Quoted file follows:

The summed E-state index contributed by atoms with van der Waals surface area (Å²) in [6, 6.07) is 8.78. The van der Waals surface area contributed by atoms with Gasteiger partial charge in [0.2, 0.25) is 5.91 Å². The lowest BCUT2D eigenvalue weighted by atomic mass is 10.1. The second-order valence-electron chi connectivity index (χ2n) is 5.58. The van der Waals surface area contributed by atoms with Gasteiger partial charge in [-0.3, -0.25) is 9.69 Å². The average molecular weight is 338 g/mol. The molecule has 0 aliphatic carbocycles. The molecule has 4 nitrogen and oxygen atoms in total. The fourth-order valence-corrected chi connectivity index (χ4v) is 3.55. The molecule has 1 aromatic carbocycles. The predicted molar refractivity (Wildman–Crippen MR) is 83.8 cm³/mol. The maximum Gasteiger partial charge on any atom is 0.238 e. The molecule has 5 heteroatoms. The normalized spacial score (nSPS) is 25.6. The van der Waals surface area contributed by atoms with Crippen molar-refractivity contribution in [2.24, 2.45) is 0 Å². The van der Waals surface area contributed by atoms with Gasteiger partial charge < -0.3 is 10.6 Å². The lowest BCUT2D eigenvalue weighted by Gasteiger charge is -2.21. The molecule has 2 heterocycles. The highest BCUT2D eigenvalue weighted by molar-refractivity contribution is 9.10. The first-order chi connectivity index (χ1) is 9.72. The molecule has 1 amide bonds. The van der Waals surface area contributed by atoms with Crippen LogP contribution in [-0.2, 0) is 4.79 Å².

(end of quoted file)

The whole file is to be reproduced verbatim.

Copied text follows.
The summed E-state index contributed by atoms with van der Waals surface area (Å²) in [6, 6.07) is 8.78. The van der Waals surface area contributed by atoms with Gasteiger partial charge in [0.2, 0.25) is 5.91 Å². The lowest BCUT2D eigenvalue weighted by atomic mass is 10.1. The second-order valence-electron chi connectivity index (χ2n) is 5.58. The van der Waals surface area contributed by atoms with Gasteiger partial charge in [-0.3, -0.25) is 9.69 Å². The average molecular weight is 338 g/mol. The molecule has 0 aliphatic carbocycles. The molecule has 4 nitrogen and oxygen atoms in total. The fourth-order valence-corrected chi connectivity index (χ4v) is 3.55. The molecule has 1 aromatic carbocycles. The predicted molar refractivity (Wildman–Crippen MR) is 83.8 cm³/mol. The maximum Gasteiger partial charge on any atom is 0.238 e. The molecule has 5 heteroatoms. The normalized spacial score (nSPS) is 25.6. The van der Waals surface area contributed by atoms with Crippen molar-refractivity contribution in [2.24, 2.45) is 0 Å². The van der Waals surface area contributed by atoms with Gasteiger partial charge < -0.3 is 10.6 Å². The lowest BCUT2D eigenvalue weighted by Gasteiger charge is -2.21. The molecule has 2 heterocycles. The highest BCUT2D eigenvalue weighted by molar-refractivity contribution is 9.10. The first-order chi connectivity index (χ1) is 9.72. The molecule has 1 amide bonds. The van der Waals surface area contributed by atoms with Crippen LogP contribution in [-0.2, 0) is 4.79 Å².